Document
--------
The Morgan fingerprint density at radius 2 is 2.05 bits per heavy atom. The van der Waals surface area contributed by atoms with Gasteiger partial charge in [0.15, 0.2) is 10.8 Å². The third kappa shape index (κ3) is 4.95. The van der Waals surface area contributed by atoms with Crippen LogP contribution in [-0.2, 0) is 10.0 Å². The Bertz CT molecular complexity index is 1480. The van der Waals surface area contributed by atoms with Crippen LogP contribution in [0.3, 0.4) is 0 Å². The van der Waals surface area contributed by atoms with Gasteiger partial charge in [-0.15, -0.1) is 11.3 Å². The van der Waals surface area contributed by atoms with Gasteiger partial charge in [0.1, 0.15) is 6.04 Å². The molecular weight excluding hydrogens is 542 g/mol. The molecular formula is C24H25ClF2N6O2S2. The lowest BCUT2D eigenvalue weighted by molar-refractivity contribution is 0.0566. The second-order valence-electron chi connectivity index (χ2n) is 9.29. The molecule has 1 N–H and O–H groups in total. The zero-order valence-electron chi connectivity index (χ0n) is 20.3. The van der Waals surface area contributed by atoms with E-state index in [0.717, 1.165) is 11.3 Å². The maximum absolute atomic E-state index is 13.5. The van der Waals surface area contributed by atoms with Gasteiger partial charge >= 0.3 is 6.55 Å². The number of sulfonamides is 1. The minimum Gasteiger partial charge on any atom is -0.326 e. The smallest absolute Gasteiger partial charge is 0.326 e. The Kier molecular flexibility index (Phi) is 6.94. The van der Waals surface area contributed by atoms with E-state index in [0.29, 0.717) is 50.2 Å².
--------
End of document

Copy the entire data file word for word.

The Morgan fingerprint density at radius 2 is 2.05 bits per heavy atom. The van der Waals surface area contributed by atoms with Gasteiger partial charge in [0.15, 0.2) is 10.8 Å². The third kappa shape index (κ3) is 4.95. The van der Waals surface area contributed by atoms with Crippen LogP contribution in [-0.2, 0) is 10.0 Å². The Bertz CT molecular complexity index is 1480. The van der Waals surface area contributed by atoms with Crippen LogP contribution in [0.3, 0.4) is 0 Å². The van der Waals surface area contributed by atoms with Gasteiger partial charge in [-0.15, -0.1) is 11.3 Å². The van der Waals surface area contributed by atoms with Gasteiger partial charge in [0.1, 0.15) is 6.04 Å². The molecular weight excluding hydrogens is 542 g/mol. The molecular formula is C24H25ClF2N6O2S2. The lowest BCUT2D eigenvalue weighted by molar-refractivity contribution is 0.0566. The second-order valence-electron chi connectivity index (χ2n) is 9.29. The molecule has 1 N–H and O–H groups in total. The zero-order valence-electron chi connectivity index (χ0n) is 20.3. The van der Waals surface area contributed by atoms with E-state index in [0.717, 1.165) is 11.3 Å². The maximum absolute atomic E-state index is 13.5. The van der Waals surface area contributed by atoms with Gasteiger partial charge >= 0.3 is 6.55 Å². The number of sulfonamides is 1. The minimum Gasteiger partial charge on any atom is -0.326 e. The smallest absolute Gasteiger partial charge is 0.326 e. The Kier molecular flexibility index (Phi) is 6.94. The van der Waals surface area contributed by atoms with E-state index in [0.29, 0.717) is 50.2 Å².